Indonesia: Six bodies have been recovered from the Java Sea as a multi-nation recovery effort resumes it fits and starts because of rough weather on Wednesday (Dec 31) following the discovery of debris overnight from the crash of AirAsia Flight QZ8501 at the weekend.
Three bodies were recovered Wednesday morning, taking the figure to six, but rough weather has hampered the search in the sea and delayed the ability of air and water craft to bring the victims to Surabaya where relatives are waiting along with hospital staff and debris to a processing centre onshore at Pangkalan Bun in Kalimantan, according to Bambang Soelistyo, the head of Indonesia’s National Search and Rescue Agency.
"We are experiencing bad weather now. Rains and winds prevented us from resuming the search operation this morning," air force rescue coordinator SB Supriyadi told AFP.
Personnel from Singapore's navy have arrived at the scene and were given a more defined search area to work with - about 600 nautical miles from Singapore, according to Channel NewsAsia's Lam Shushan.
In Surabaya, ambulances are on hand and Bhayankara Hospital says it is "100 per cent ready" to receive the bodies of the victims.
SEARCH FOR PLANE WRECKAGE
The flight from Surabaya in Indonesia to Singapore went missing Sunday and took nearly three days to discover debris from the passenger jet and a related aerial sighting of the suspected aircraft on the sea floor, which AirAsia confirmed as the downed aircraft.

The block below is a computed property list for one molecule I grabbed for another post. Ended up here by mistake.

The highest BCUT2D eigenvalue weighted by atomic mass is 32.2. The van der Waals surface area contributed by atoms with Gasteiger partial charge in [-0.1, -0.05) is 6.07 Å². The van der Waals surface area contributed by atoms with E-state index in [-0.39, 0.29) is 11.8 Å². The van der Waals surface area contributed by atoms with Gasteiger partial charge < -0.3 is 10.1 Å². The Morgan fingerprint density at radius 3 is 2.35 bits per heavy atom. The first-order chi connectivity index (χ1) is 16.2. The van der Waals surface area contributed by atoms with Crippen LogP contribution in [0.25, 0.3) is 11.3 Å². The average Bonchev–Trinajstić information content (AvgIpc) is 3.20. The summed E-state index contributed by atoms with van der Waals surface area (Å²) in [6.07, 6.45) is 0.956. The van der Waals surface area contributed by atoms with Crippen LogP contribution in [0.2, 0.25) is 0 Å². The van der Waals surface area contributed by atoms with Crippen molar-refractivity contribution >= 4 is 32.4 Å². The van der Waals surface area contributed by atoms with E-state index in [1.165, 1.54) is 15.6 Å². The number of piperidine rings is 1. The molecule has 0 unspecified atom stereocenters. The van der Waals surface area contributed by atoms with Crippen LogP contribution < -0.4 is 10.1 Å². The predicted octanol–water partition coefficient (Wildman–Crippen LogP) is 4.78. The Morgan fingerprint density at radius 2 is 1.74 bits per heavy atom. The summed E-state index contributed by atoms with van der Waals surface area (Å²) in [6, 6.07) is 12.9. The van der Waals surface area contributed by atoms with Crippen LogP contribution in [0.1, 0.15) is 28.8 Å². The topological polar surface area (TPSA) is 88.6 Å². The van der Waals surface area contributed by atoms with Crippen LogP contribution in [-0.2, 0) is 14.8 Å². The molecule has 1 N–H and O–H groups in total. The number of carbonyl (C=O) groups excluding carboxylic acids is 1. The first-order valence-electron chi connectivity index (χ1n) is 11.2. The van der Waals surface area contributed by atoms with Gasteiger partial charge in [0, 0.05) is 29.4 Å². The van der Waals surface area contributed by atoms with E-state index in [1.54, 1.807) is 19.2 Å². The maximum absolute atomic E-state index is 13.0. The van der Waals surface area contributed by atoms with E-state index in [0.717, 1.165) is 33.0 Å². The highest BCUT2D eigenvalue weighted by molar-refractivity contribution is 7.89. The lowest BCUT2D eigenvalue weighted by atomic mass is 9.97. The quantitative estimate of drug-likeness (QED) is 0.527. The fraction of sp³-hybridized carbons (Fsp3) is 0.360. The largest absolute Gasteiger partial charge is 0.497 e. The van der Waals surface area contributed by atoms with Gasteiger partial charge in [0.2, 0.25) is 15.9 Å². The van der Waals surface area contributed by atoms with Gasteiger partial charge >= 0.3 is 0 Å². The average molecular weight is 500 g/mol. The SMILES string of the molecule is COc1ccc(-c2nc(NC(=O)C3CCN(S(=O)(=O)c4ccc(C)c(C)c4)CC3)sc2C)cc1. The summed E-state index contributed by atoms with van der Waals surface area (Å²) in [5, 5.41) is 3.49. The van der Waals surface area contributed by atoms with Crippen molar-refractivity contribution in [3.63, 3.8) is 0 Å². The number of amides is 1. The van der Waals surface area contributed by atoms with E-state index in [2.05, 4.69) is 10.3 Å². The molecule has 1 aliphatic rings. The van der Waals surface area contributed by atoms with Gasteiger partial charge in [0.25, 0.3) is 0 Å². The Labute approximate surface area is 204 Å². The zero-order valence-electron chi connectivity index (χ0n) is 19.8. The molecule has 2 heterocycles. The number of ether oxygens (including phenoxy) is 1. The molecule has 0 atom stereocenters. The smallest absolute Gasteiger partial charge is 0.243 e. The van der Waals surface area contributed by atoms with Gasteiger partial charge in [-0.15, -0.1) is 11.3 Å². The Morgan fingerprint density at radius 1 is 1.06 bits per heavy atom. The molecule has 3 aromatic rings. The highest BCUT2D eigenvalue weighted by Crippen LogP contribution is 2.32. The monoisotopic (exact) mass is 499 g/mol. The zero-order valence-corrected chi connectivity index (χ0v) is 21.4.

Mr Soelistyo said earlier that an air force plane Tuesday spotted a "shadow" on the seabed believed to be the missing AirAsia jet. "God blessed us today," Mr Soelistyo told a Tuesday press conference.
The aircraft is believed to be in an area of the sea where depths range from 25m to 30m, though it the fuselage may be broken in parts and debris scattered over a wide area, marine salvage experts say.
The Wall Street Journal reported Wednesday that Indonesia's search-and-rescue agency has obtained a sonar image that it says may be the body of the missing AirAsia jet on the floor of the Java Sea - reportedly showing an airplane upside down on the ocean floor in 24m to 30m of water. The image was obtained Tuesday by an Indonesian Navy ship that is part of the search-and-recovery effort, the agency said in a release early Wednesday morning.
AirAsia CEO Tony Fernandes travelled to Surabaya on Tuesday and pledged to "do whatever we can do" to help grieving relatives and friends, adding that his heart was "broken".
"The passengers were on my aircraft and I have to take responsibility for that," he said, adding that he was focusing on supporting the families. "It's an experience I never dreamt of happening and it's probably and it's probably an airline CEO's worst nightmare," Fernandes said.
Indonesian President Joko Widodo, also speaking in Surabaya on Tuesday where distraught relatives were being offered information and help by AirAsia and local authorities, offered his prayers.He said that recovery would resume in full force as soon as possible as the heavy seas hampered efforts. Widodo said he had flown over areas where wreckage and bodies have been recovered and thanked emergency personnel and volunteers for their work.
The plane lost radar contact on Sunday with Singapore, Malaysia, Indonesia, Australia and the United States sending ships and planes along with other equipment to help in the search. China, India and South Korea as well as New Zealand also offered help.